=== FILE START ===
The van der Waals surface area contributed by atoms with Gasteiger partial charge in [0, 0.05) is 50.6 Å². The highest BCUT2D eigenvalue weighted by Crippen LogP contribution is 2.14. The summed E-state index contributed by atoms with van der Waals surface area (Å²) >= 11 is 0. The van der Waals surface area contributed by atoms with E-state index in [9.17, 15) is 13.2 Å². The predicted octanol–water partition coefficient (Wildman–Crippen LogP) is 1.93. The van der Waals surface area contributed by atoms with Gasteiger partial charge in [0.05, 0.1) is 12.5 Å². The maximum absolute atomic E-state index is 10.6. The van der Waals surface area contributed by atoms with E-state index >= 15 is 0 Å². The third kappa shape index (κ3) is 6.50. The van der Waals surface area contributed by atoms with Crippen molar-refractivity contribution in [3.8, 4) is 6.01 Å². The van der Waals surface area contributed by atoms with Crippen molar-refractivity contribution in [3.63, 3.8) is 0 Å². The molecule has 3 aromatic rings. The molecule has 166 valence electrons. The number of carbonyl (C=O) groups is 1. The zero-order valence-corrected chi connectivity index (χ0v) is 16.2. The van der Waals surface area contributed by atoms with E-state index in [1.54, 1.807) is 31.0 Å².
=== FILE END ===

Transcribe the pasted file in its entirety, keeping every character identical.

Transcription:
The van der Waals surface area contributed by atoms with Gasteiger partial charge in [0, 0.05) is 50.6 Å². The highest BCUT2D eigenvalue weighted by Crippen LogP contribution is 2.14. The summed E-state index contributed by atoms with van der Waals surface area (Å²) >= 11 is 0. The van der Waals surface area contributed by atoms with E-state index in [9.17, 15) is 13.2 Å². The predicted octanol–water partition coefficient (Wildman–Crippen LogP) is 1.93. The van der Waals surface area contributed by atoms with Gasteiger partial charge in [0.05, 0.1) is 12.5 Å². The maximum absolute atomic E-state index is 10.6. The van der Waals surface area contributed by atoms with E-state index >= 15 is 0 Å². The third kappa shape index (κ3) is 6.50. The van der Waals surface area contributed by atoms with Crippen molar-refractivity contribution in [3.8, 4) is 6.01 Å². The van der Waals surface area contributed by atoms with Crippen molar-refractivity contribution in [3.63, 3.8) is 0 Å². The molecule has 3 aromatic rings. The molecule has 166 valence electrons. The number of carbonyl (C=O) groups is 1. The zero-order valence-corrected chi connectivity index (χ0v) is 16.2. The van der Waals surface area contributed by atoms with E-state index in [1.54, 1.807) is 31.0 Å².